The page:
Faculty in Doctor of Physical Therapy Programs (DPT) are expected to plan clinical education experiences in a variety of setting which provide students the opportunity to work with clients with diseases and conditions representative of those seen in clinical practice across the lifespan.1 Educational faculty create didactic and laboratory experiences based on past and current clinical practice, Commission on Accreditation of Physical Therapy Education (CAPTE) Standards and data related to physical therapists pracitce.1,2 Clinical practice changes over time based on population demographics, funding resources, current evidence and practice innovation.3 The purpose of this study was to provide quantitative data regarding clients seen by DPT students during their 2016 clinical education experiences to more fully describe physical therapy practice in this Midwestern state.
This was a retrospective study. Following training DPT student entered client data using the Typhon Group case log-tracking database. Students entered client demographic data, practice pattern, and ICD-10 diagnosis categories. Data collection occurred during 34 weeks of full-time clinical education experiences and internships.
Students were involved in 50,093 hours of patient care for 23,983 patients. The number of patient visits during the year was 59,893 with an average time spent being 50 minutes per session. Patient conditions could best be described as musculoskeletal (79.3%), neuromuscular (15.3%) cardiopulmonary (2.8%), integumentary (1%), and other (1.6%). Patient ages were under 2 years (1.5%), 2-10 years (4.1%), 11-17 years (6.6%), 18-49 years (26.7%), 20-64 years, (25%) and over 65 years of age (36.1%). Forty-five percent of the patients were male.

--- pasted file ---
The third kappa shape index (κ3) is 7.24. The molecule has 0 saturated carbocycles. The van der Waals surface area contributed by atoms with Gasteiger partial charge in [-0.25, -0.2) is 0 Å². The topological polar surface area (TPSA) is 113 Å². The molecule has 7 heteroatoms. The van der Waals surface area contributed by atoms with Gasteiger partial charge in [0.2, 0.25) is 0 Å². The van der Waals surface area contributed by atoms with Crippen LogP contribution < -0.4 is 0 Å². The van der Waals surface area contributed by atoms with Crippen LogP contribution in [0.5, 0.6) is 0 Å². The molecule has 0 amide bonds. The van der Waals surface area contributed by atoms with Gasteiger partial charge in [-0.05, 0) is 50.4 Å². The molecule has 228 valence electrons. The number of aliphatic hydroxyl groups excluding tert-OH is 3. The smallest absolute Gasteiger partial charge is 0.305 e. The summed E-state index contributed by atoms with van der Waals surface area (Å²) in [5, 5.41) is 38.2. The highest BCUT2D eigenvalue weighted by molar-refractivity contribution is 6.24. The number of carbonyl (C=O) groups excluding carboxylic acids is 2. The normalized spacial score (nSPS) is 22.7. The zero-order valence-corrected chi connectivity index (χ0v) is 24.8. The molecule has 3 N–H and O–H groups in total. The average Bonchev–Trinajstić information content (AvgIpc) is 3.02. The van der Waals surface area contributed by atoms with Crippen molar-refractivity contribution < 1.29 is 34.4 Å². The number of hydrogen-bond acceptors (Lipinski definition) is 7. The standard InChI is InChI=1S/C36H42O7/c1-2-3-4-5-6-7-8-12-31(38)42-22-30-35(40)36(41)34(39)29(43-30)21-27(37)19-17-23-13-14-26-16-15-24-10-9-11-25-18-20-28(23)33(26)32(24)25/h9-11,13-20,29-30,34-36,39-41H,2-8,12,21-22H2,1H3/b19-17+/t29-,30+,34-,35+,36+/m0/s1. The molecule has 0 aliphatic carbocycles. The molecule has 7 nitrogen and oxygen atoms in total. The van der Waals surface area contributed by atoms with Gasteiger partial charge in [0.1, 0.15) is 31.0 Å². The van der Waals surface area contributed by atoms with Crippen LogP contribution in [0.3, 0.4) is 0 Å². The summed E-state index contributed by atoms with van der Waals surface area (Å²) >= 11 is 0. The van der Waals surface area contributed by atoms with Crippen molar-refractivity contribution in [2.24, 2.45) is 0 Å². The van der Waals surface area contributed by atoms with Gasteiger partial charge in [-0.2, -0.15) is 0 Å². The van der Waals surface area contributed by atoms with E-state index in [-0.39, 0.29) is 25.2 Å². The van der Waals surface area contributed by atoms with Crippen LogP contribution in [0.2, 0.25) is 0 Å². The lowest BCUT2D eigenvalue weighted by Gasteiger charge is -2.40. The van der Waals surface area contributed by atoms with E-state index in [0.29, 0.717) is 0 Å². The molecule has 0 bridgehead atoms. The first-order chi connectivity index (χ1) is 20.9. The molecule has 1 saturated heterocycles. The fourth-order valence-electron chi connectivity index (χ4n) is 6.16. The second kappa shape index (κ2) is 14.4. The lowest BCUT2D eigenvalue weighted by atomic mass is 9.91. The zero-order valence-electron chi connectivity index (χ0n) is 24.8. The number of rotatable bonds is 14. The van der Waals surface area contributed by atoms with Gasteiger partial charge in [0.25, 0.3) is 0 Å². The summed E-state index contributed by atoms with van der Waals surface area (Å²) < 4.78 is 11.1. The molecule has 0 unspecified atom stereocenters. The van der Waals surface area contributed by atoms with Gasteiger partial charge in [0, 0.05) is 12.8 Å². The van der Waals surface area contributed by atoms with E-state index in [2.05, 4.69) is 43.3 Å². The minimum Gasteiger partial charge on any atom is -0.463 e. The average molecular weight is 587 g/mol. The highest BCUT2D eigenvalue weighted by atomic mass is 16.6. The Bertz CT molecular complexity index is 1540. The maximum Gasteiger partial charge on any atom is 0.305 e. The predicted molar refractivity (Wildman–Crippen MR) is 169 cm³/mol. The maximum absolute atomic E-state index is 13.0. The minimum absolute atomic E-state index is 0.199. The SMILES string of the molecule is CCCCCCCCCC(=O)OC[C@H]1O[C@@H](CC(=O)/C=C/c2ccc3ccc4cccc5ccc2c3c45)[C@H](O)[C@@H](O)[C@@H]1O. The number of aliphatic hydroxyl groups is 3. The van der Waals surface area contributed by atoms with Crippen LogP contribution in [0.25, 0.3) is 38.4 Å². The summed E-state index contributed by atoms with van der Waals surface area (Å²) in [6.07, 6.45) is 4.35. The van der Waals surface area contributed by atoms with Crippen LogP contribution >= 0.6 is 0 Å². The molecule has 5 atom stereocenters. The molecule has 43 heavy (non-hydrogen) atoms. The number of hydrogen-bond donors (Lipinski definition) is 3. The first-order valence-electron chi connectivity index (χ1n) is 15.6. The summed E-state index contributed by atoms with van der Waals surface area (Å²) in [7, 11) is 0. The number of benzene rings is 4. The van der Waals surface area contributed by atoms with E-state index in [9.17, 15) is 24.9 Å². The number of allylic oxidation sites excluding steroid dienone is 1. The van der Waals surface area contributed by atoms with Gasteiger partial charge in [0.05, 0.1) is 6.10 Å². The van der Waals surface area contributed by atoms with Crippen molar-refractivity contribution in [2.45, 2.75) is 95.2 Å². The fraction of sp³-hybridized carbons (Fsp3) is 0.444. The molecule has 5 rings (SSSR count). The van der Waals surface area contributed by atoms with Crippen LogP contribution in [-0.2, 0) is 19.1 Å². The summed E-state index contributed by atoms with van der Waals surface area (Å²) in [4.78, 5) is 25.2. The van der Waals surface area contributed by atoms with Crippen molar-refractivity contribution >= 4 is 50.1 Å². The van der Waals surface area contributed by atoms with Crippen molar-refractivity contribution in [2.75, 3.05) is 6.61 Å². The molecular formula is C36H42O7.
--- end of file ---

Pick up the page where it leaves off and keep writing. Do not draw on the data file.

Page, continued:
Conclusions/Relevance to the conference theme: Through the Looking Glass: Transforming Physical Therapy Education
This study demonstrates that students work with clients across the lifespan and with various conditions. The majority of clients present with musculoskeletal conditions, however education in other practice areas is imperative. This study supports the areas faculty need to focus on to provide students with the physical therapy practice knowledge and skills to provide care for the clients within this state. A limitation of this study is descriptive data could be biased based on the clinical sites that agreed to support students during clinical educational experiences. This study however provided a lens into current practice allowing educators to confirm, refine, and explore the areas needed to support student learning.
1. Commission of Accreditation of Physical Therapy Education (CAPTE). Standards and required elements for accreditation of physical therapist education programs (2016). http://www.capteonline.org/Faculty/AccreditedPrograms/ Accessed April 9, 2017.
2. American Physical Therapy Association. Physical therapist member demographic profile 2013. http://www.apta.org/WorkforceData/DemographicProfile/PTMember/ Accessed April 10, 2017.
3. Pagliarulo, MA. In Introduction to Physical Therapy, 5th Edition. St. Louis, MO: Elsevier, 2016.